A bevy of Android devices will ultimately mean that Google's mobile operating system will control largely half of the smartphone market, according to a Piper Jaffray report. Apple's iOS will probably top out with market share of 20 percent to 30 percent in the long run.
The big picture? Android and Apple will squeeze rivals such as Nokia and Research in Motion, according to the Piper Jaffray report. These also-rans will duke it out for the 20 percent share left on the table.
Android will grab half of the smartphone market ultimately just because of its product cycle and multiple partners. The HTC, Motorola and Samsung Android device barrage is impressive. In the end, RIM and Nokia will cave and adopt Android as an operating system and give the operating system a massive market share boost.
We've heard from reliable sources that RIM has at least pondered a move to Android. There was a power struggle within RIM management that led to the Android faction getting the boot for the most part. Piper Jaffray's team of analysts argue that ultimately RIM will regret making a wrong turn at the Android cross road.
An excerpt from the report:
We estimate Google will control 14.9% of the smartphone market through Android in 2010, growing to 23.2% in 2012. For Apple, we expect the iPhone 15.9% of the smartphone market in 2010, growing to 17.6% in 2012. However, we believe the question is where the two platforms top out in terms of market share. An important factor for Android is that we ultimately believe that Nokia and RIM do not have the core software competency to be competitive in the smartphone space and will eventually need to adopt Android or potentially Windows Mobile Phone 7. Ultimately, we believe Android is likely to control over half of the smartphone market in the next five years. Apple's essentially two phone focus (low price 3GS and higher price 4) will likely limit how much of the market Apple can control and we believe ultimately Apple's smartphone market share tops out between 20-30%, which still offers significant room to grow.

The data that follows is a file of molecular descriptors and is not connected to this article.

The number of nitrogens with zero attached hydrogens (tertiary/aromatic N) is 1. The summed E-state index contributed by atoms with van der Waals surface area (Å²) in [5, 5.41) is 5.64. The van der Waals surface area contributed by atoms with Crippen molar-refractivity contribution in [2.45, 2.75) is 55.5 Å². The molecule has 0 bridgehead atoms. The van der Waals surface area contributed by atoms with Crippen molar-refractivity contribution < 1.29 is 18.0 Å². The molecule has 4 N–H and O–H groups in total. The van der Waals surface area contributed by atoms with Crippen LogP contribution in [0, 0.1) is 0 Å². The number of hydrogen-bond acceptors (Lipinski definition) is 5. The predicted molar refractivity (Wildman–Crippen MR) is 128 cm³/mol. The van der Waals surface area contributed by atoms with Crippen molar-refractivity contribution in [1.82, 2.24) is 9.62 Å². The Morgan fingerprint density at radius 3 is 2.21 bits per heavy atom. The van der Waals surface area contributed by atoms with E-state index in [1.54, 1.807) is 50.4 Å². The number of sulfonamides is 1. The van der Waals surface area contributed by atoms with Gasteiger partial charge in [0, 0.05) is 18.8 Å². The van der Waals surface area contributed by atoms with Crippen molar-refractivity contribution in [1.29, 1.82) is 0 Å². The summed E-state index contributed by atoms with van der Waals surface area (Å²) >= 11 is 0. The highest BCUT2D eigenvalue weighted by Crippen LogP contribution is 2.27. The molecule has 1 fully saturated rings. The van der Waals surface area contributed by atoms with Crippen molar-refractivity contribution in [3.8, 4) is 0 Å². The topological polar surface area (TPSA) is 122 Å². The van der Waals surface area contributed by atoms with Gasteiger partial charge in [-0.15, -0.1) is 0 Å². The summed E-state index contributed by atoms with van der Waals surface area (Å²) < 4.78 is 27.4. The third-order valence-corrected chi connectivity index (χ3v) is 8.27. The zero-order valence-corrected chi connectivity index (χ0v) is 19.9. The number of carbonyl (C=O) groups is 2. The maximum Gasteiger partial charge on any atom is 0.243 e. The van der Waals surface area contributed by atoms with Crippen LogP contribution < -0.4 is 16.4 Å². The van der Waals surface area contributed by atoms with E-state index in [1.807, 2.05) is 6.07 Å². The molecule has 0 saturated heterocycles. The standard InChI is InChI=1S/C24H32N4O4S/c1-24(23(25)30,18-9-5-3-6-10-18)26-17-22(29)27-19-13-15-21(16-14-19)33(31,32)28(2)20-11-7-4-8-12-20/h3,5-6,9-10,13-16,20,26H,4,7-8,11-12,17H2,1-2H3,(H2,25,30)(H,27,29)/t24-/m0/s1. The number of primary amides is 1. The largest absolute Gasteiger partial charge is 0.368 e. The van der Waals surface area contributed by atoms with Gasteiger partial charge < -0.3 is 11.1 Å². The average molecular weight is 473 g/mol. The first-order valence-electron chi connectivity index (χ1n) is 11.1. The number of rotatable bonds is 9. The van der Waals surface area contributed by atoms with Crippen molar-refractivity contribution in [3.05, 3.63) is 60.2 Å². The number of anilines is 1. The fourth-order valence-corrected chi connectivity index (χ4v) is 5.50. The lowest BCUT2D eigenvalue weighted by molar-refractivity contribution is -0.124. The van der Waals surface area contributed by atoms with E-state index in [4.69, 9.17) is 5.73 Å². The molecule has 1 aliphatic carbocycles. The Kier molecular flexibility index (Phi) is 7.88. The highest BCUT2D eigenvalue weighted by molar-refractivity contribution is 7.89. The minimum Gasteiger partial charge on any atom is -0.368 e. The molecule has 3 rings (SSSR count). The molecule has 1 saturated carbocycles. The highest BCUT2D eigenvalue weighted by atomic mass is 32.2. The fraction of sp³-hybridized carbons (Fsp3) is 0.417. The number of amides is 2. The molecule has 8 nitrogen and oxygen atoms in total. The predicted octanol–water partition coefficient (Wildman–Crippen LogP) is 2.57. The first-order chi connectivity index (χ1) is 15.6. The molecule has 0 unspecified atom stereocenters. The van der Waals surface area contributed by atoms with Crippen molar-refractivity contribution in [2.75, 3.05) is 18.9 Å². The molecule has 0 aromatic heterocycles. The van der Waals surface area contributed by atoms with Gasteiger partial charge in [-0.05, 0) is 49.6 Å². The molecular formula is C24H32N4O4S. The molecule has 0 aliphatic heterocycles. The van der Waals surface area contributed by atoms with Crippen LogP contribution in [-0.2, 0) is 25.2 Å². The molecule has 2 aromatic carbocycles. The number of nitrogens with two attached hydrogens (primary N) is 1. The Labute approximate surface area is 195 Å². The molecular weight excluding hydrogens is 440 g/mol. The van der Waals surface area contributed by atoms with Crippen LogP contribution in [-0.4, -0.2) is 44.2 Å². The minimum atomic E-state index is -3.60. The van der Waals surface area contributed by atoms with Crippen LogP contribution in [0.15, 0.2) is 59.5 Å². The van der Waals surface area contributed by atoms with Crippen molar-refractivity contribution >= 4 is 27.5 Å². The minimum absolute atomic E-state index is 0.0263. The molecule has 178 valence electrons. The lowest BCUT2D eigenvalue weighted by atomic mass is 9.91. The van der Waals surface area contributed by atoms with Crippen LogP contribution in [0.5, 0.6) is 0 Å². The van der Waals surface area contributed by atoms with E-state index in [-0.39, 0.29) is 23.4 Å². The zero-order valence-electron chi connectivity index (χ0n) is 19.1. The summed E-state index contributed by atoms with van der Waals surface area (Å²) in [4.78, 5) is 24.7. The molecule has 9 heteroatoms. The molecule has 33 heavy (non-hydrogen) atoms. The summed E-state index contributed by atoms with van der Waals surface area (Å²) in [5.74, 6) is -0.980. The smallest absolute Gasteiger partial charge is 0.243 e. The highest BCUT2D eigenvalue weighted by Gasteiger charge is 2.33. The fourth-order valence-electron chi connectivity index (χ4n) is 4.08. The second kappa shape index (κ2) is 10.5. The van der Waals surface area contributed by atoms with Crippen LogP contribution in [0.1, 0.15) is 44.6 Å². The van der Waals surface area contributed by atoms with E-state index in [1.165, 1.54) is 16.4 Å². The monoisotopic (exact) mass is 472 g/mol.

Now it's not all about market share. Apple will command half the profits of the smartphone industry. Piper Jaffray analysts estimate that Android will contribute $1.35 billion in revenue to Google in 2012. For comparison, Apple generated $1.5 billion in operating income in its first quarter.
For Piper Jaffray's projections to play out there is one significant wild card: Nokia and RIM have to cave and go to Android. How much pain would those two companies have to feel to abandon software?
We believe one reason major competitors are having difficulty competing with the smartphone market share gains posted by Android and the iPhone is a fundamental identity problem. Google is clearly a software company focused on making Android a great mobile OS. Apple is clearly a software company focused on making iOS a great mobile OS and take it a step further by providing integrated hardware. We view competitors like Research In Motion (despite its acquisition of QNX) and Nokia as hardware companies that are dabbling in software. While there have not been major changes in share from RIM and Nokia as Android popularity has ramped, which we believe is due to Android largely replacing a lot of lower tier proprietary smartphone OSes, we believe long term both RIM and Nokia will be share losers in the smartphone space because they do not have a core software competency.
"Over time, we do not see the benefit of RIM and Nokia continuing to push proprietary software that can't compete with the market and eventually expect one or both to capitulate and move to utilizing third party software," say the Piper Jaffray analysts.
Given this Android/Apple smartphone duopoly there are a few other items worth watching. To wit:
- Apple will have to separate the iPhone from Google as Android becomes more competitive. For instance, Bing could be the default iPhone search engine. Maps would also be replaced with Poly9, a mapping company bought by Google.
- Carriers are more profitable with Android devices. That fact is going to push carriers to favor Android devices and bolster marketing support.
- Microsoft has a window here. Microsoft is the only smartphone player with real software expertise. It's quite possible that Nokia, already a strong Microsoft partner, could adopt Windows Phone 7 at some juncture.
Larry Dignan is Editor in Chief of ZDNet and Editorial Director of TechRepublic.